The day was spent playing cards by torchlight, eating M&Ms and some ukulele playing. At night, they switched on the generator in the canteen and we joked about how it looked like a first-world refugee site. People were huddled on the floor near plug points, clutching their phones, laptops and power banks for dear life.
It was a good break and I was looking forward to the documentary making session we’d have the next day. So much for wishful thinking.
That night it poured like there was no tomorrow.
The next day there was no class again. With no electricity and no cell reception, we pretty much had nothing to do. The rains had left the walls of my room damp and mould had started growing. We waited for the rains to let up and walked to the nearest grocery stores to get some supplies.
I saw frogs wading through the streams that filled the gutters and felt so uncomfortable when I had to walk through small puddles of brown water that filled my shoes. I can’t imagine how people survived living with it surrounding them day in and day out. We spent the day scrubbing the walls with Dettol and mopping the floor, lighting camphor to get rid of mosquitos and clear the air. My roommate and I took turns mopping the corners of the floor where fungus had started growing. It felt like a good, productive day. I couldn’t wait for class to begin again.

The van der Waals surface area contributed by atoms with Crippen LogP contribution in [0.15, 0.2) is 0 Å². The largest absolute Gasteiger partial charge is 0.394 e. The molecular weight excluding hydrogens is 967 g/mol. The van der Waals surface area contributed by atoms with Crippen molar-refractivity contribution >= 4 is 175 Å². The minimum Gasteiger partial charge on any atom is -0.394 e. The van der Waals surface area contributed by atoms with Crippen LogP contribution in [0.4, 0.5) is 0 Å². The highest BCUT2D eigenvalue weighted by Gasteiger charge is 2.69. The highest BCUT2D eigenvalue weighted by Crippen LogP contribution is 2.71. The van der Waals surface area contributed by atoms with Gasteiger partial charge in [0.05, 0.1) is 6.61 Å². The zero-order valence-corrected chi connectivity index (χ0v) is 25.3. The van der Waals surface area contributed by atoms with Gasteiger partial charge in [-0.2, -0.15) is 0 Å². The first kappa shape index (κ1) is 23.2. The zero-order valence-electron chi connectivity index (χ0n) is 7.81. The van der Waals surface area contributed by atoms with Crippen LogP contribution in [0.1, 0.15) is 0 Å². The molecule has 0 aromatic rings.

Turns out, we wouldn’t have class for the entire week.
But this post isn’t about the flood or the problems it brought with it. It’s more of a testament to the resilience and care we’ve received. I’m sure you’ve all seen, heard or read about the amazing way Chennaites reached out to one another, opened up their homes and risked their lives to help those who lost everything. I didn’t know of any of it. I was in my hostel, safe and sound, my only worry being when the power would come back.
It felt like I was on some deserted island. When I read the newspaper on Sunday, I saw something about the aftermath of a shooting in California. Before I could go whaaaaa? I saw more about the Paris Summit winding down. So much was happening in the world and we were totally cut off. Our worries were so minuscule compared to what was happening in the outside world. My balloon of self importance popped without a whimper.
I didn’t have to worry about food because the men and women who work at the canteen braved the rains to come to college to make sure we had our hot meals. For the entire week we didn’t miss a single meal – 3 meals a day, 7 days a week. Even the evening tea wasn’t scrapped – we had black tea for a few days because there wasn’t any milk or sugar available. I’d have been delighted even if they just gave us rice and dal but we had our regular meals – even the chicken curry on Wednesday afternoon, Friday night and Sunday afternoon.